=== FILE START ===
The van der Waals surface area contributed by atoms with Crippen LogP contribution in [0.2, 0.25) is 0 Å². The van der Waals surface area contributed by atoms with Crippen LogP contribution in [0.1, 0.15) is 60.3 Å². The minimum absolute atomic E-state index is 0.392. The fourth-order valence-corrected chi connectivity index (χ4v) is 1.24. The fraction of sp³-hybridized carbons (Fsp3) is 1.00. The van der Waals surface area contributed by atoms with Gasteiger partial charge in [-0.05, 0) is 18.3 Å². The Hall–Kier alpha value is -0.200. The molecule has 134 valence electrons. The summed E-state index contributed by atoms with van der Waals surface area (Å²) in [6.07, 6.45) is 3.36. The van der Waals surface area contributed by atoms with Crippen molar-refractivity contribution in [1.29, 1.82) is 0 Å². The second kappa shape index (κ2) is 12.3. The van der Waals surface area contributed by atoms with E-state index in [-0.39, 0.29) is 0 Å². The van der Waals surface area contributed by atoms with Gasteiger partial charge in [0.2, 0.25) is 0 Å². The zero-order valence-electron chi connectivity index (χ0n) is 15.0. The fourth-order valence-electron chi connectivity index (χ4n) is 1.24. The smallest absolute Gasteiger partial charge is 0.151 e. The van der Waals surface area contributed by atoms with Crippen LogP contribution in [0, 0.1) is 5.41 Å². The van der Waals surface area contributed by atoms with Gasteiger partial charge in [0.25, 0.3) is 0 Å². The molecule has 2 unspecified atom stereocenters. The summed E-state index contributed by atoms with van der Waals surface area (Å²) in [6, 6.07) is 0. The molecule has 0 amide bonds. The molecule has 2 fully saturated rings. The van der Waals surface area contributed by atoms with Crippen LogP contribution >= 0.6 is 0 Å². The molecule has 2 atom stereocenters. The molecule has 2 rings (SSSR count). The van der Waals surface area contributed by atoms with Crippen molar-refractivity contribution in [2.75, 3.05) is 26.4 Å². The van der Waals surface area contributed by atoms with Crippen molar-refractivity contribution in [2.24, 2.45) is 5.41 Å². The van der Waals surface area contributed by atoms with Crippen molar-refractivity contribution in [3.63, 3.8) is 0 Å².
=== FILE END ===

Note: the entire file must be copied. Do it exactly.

The van der Waals surface area contributed by atoms with Crippen LogP contribution in [0.2, 0.25) is 0 Å². The van der Waals surface area contributed by atoms with Crippen LogP contribution in [0.1, 0.15) is 60.3 Å². The minimum absolute atomic E-state index is 0.392. The fourth-order valence-corrected chi connectivity index (χ4v) is 1.24. The fraction of sp³-hybridized carbons (Fsp3) is 1.00. The van der Waals surface area contributed by atoms with Gasteiger partial charge in [-0.05, 0) is 18.3 Å². The Hall–Kier alpha value is -0.200. The molecule has 134 valence electrons. The summed E-state index contributed by atoms with van der Waals surface area (Å²) in [6.07, 6.45) is 3.36. The van der Waals surface area contributed by atoms with Crippen molar-refractivity contribution in [1.29, 1.82) is 0 Å². The second kappa shape index (κ2) is 12.3. The van der Waals surface area contributed by atoms with E-state index in [-0.39, 0.29) is 0 Å². The van der Waals surface area contributed by atoms with Gasteiger partial charge in [0.2, 0.25) is 0 Å². The zero-order valence-electron chi connectivity index (χ0n) is 15.0. The fourth-order valence-electron chi connectivity index (χ4n) is 1.24. The smallest absolute Gasteiger partial charge is 0.151 e. The van der Waals surface area contributed by atoms with Crippen LogP contribution in [0, 0.1) is 5.41 Å². The van der Waals surface area contributed by atoms with Gasteiger partial charge in [0.25, 0.3) is 0 Å². The molecule has 2 unspecified atom stereocenters. The summed E-state index contributed by atoms with van der Waals surface area (Å²) in [6, 6.07) is 0. The molecule has 0 amide bonds. The molecule has 2 fully saturated rings. The van der Waals surface area contributed by atoms with Crippen LogP contribution >= 0.6 is 0 Å². The molecule has 2 atom stereocenters. The molecule has 2 rings (SSSR count). The van der Waals surface area contributed by atoms with Crippen molar-refractivity contribution in [2.75, 3.05) is 26.4 Å². The van der Waals surface area contributed by atoms with Crippen molar-refractivity contribution in [2.24, 2.45) is 5.41 Å². The van der Waals surface area contributed by atoms with Crippen molar-refractivity contribution in [3.63, 3.8) is 0 Å².